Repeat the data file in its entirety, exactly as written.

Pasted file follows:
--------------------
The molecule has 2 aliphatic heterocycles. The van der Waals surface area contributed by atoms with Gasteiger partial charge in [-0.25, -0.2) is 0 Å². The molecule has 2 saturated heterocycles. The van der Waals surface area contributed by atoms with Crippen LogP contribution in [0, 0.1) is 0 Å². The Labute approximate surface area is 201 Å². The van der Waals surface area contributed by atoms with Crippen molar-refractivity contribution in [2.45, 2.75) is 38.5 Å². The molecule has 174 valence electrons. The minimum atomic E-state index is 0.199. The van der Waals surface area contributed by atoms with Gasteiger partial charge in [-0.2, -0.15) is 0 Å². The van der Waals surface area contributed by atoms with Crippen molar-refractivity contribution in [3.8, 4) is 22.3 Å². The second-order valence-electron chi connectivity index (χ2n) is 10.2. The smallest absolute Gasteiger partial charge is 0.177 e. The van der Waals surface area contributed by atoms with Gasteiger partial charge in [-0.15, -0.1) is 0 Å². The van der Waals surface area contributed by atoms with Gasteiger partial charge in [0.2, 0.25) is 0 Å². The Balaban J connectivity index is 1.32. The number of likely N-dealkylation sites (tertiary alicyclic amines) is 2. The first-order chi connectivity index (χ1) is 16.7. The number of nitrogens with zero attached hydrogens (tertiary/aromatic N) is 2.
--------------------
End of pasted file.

The molecule has 2 aliphatic heterocycles. The van der Waals surface area contributed by atoms with Gasteiger partial charge in [-0.25, -0.2) is 0 Å². The molecule has 2 saturated heterocycles. The van der Waals surface area contributed by atoms with Crippen LogP contribution in [0, 0.1) is 0 Å². The Labute approximate surface area is 201 Å². The van der Waals surface area contributed by atoms with Crippen molar-refractivity contribution in [2.45, 2.75) is 38.5 Å². The molecule has 174 valence electrons. The minimum atomic E-state index is 0.199. The van der Waals surface area contributed by atoms with Gasteiger partial charge in [-0.2, -0.15) is 0 Å². The van der Waals surface area contributed by atoms with Crippen molar-refractivity contribution in [3.8, 4) is 22.3 Å². The second-order valence-electron chi connectivity index (χ2n) is 10.2. The smallest absolute Gasteiger partial charge is 0.177 e. The van der Waals surface area contributed by atoms with Gasteiger partial charge in [-0.15, -0.1) is 0 Å². The van der Waals surface area contributed by atoms with Gasteiger partial charge in [0.2, 0.25) is 0 Å². The Balaban J connectivity index is 1.32. The number of likely N-dealkylation sites (tertiary alicyclic amines) is 2. The first-order chi connectivity index (χ1) is 16.7. The number of nitrogens with zero attached hydrogens (tertiary/aromatic N) is 2.